Although the tinfoil phonograph attracted a great deal of attention when it was first shown to the public at the end of 1877, very few related materials have survived. Paper items such as trade cards and handbills offer unique insight into the marketing the phonograph in its infancy, however, these "ephemeral" items were never intended to last and are very hard to find today.
Prior to the invention of the phonograph in December 1877, Thomas Edison was
virtually unknown among the general public. It was the tinfoil phonograph that made
Edison an instant celebrity. This was a new and heady experience for the young (30
years old) inventor. It is perhaps no coincidence that Edison started signing his
name in a more flamboyant manner only after he became famous that December, adding
an "umbrella" paraph to what had been a very ordinary signature. He retained
the umbrella motif for the rest of his life, and even trademarked his autograph in
This letter to an admirer was written on April 3, 1878, one week before Edison would be dubbed "THE WIZARD OF MENLO PARK" by the New York Graphic newspaper, and two weeks before his presentation of the phonograph in Washington, DC (at which time the famous Brady pictures illustrated below were taken). Signed secretarily by Edison's bookkeeper William Carman, the letter predicts that the phonograph's "uses will far exceed the telephone" and set a price of "about $100" for the machine. This was one of the earliest requests Edison ever received for his autograph. Soon thereafter the trickle became a flood, which lasted for the rest of his life. (The first reference to autograph seekers in Edison's personal correspondence appears on April 16th when he wrote to his associate Uriah Painter "Autographs & Begging letters commencing to come in.")
Amazingly, the original request sent to Edison by his Ohio fan still exists, in the archives of the Edison National Historic Site (see copy below). Edison jotted a note on the letter instructing Carman to "send him a little of the foil." Alas that this very early piece of recorded tinfoil is no longer in the original envelope with Edison's letter and autograph!
On April 18, 1878, Edison took his second model of tinfoil phonograph to Washington D.C. to present to the Academy of Sciences. On the following day he went to the studios of famed Civil War photographer Mathew Brady to have his portrait taken. These pictures were then sold to the public in either vertical "Cabinet Card" as seen above (about 4-1/2" by 6-1/2" or horizontal "Carte de Visite" format (about 4" by 2-1/2") shown below. Edison agreed not to pose for any other photographs for a period of time after the sitting so that Brady could have a monopoly on sales of Edison's image.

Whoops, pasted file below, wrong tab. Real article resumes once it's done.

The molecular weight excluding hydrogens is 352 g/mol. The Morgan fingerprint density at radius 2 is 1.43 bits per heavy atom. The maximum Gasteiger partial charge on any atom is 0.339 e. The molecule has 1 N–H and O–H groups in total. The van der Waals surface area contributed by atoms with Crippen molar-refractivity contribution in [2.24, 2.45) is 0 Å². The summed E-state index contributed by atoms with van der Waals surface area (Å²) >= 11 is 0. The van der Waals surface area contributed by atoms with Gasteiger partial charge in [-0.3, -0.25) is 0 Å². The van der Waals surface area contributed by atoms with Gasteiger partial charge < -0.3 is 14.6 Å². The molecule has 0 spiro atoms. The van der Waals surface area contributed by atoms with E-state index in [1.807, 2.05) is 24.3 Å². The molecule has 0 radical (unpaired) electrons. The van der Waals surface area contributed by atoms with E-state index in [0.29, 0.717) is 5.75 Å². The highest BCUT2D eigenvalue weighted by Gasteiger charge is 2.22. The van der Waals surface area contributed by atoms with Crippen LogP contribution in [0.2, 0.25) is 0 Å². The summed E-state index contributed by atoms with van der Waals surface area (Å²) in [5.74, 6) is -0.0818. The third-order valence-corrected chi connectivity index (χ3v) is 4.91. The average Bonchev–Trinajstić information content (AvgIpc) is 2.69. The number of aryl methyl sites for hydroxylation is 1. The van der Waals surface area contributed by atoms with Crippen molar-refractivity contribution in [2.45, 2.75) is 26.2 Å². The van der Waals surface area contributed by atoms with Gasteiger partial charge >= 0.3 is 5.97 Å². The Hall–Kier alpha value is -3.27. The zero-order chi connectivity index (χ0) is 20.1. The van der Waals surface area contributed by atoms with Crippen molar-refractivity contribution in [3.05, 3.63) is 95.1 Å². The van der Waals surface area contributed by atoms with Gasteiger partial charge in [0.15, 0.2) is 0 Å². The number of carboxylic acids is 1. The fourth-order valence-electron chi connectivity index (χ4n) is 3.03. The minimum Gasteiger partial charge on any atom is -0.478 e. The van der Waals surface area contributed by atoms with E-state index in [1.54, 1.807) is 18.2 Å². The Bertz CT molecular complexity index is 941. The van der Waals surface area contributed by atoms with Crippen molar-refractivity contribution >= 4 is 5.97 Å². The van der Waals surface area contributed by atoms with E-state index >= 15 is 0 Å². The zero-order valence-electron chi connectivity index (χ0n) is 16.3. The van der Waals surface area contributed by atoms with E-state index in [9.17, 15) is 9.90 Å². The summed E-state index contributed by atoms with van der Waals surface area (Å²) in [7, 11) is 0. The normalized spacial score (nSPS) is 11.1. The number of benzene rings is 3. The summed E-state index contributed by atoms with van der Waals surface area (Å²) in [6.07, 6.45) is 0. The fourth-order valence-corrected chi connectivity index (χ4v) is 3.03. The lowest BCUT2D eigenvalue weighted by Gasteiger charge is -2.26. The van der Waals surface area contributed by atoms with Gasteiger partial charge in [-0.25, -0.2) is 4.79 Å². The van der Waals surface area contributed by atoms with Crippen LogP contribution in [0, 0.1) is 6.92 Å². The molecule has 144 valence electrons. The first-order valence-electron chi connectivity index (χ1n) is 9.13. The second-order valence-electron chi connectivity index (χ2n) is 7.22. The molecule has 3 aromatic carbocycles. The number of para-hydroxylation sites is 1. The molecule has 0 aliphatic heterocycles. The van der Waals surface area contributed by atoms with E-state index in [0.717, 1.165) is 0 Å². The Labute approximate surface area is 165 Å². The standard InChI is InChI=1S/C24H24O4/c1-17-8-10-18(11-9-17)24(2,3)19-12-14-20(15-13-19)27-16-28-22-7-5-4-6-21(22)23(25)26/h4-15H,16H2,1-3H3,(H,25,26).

The "Carte de Visite" photograph below was cut down and glued into
a fine gilt-edged album along with Edison's autograph. The penciled note was written
by the original collector, identifying where and when the autograph was obtained:
"April 18, 1878, while Edison was in Wash. to demonstrate his tin foil phonograph
to Pres. Hayes at the White House & before the National Academies of Science
meeting. Photo by Brady.” The collector later mounted the original photograph to
the page. (On the reverse of this album page is a Brady photograph and separate autograph
of Kate Field, noted journalist, author, and feminist.)
It is not generally known that there were approximately 15 different versions of this famous Edison photograph taken during his visit to Brady studios. Two different backgrounds were used -- plain, as seen in the first two photographs above, or painted backdrop as seen on the autograph album page below. Even among photographs with the same background there are subtle but obvious differences among the various pictures as can be noted by comparing the folds in his jacket in the different images.
This check was issued by the Edison Speaking Phonograph Co. in payment of monthly royalties owed to Edison for his share of phonograph exhibition income. It was issued and signed June 1, 1878 by Charles Cheever, a major investor in the Speaking Phonograph Company and the company's treasurer at the time. On the back, Edison has endorsed the check over to his assistant, Charles Batchelor, who was Edison's right-hand man in the Menlo Park lab. Most of the improvements made to the tinfoil phonograph in 1878 were Batchelor's inventions. While Edison took credit for his employees' inventive work, he was generous in compensating key people like Batchelor.
This trade card was used to promote phonograph exhibitions in Chicago in 1878. (Such "trade cards" were a very popular form of advertising in that era.) The exhibitor found a clever way to use old sheets of recorded foil left over from earlier demonstrations -- he cut up them up and glued a small 3" by 1" scrap to the front of the card. The recorded indentations are intact and easily seen. Though it is obviously unplayable, it remains one of the very few surviving pieces of recorded tinfoil in existence.
Another early trade card advertises phonograph exhibitions starting June 11, 1878, in an unnamed city. This is smaller than the previous card, measuring only 2-1/2" by 4".
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